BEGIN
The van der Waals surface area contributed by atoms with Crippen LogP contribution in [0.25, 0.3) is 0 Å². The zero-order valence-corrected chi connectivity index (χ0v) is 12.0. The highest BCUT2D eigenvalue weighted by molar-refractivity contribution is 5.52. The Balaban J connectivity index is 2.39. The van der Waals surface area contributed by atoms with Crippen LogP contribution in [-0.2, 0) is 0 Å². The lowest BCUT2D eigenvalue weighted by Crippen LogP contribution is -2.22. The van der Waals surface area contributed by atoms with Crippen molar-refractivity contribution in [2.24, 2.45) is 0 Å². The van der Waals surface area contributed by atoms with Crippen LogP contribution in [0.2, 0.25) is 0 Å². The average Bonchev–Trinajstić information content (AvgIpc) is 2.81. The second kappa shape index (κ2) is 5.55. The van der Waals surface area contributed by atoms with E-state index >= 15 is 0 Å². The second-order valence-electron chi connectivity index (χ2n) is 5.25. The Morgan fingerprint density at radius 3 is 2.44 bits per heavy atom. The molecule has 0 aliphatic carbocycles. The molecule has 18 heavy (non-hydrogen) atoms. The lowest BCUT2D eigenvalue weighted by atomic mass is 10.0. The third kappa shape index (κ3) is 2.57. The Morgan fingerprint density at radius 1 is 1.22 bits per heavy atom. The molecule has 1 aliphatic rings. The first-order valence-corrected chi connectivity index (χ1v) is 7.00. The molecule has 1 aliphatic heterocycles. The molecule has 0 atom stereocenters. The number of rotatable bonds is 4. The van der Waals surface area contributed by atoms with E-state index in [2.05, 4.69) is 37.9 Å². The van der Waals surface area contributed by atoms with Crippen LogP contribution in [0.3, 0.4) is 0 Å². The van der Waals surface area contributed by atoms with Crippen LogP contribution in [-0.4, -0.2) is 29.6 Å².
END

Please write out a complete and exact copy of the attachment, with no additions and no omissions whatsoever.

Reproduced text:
The van der Waals surface area contributed by atoms with Crippen LogP contribution in [0.25, 0.3) is 0 Å². The zero-order valence-corrected chi connectivity index (χ0v) is 12.0. The highest BCUT2D eigenvalue weighted by molar-refractivity contribution is 5.52. The Balaban J connectivity index is 2.39. The van der Waals surface area contributed by atoms with Crippen LogP contribution in [-0.2, 0) is 0 Å². The lowest BCUT2D eigenvalue weighted by Crippen LogP contribution is -2.22. The van der Waals surface area contributed by atoms with Crippen molar-refractivity contribution in [2.24, 2.45) is 0 Å². The van der Waals surface area contributed by atoms with Crippen LogP contribution in [0.2, 0.25) is 0 Å². The average Bonchev–Trinajstić information content (AvgIpc) is 2.81. The second kappa shape index (κ2) is 5.55. The van der Waals surface area contributed by atoms with E-state index >= 15 is 0 Å². The second-order valence-electron chi connectivity index (χ2n) is 5.25. The Morgan fingerprint density at radius 3 is 2.44 bits per heavy atom. The molecule has 0 aliphatic carbocycles. The molecule has 18 heavy (non-hydrogen) atoms. The lowest BCUT2D eigenvalue weighted by atomic mass is 10.0. The third kappa shape index (κ3) is 2.57. The Morgan fingerprint density at radius 1 is 1.22 bits per heavy atom. The molecule has 1 aliphatic rings. The first-order valence-corrected chi connectivity index (χ1v) is 7.00. The molecule has 1 aliphatic heterocycles. The molecule has 0 atom stereocenters. The number of rotatable bonds is 4. The van der Waals surface area contributed by atoms with E-state index in [2.05, 4.69) is 37.9 Å². The van der Waals surface area contributed by atoms with Crippen LogP contribution in [0.3, 0.4) is 0 Å². The van der Waals surface area contributed by atoms with Crippen LogP contribution in [-0.4, -0.2) is 29.6 Å².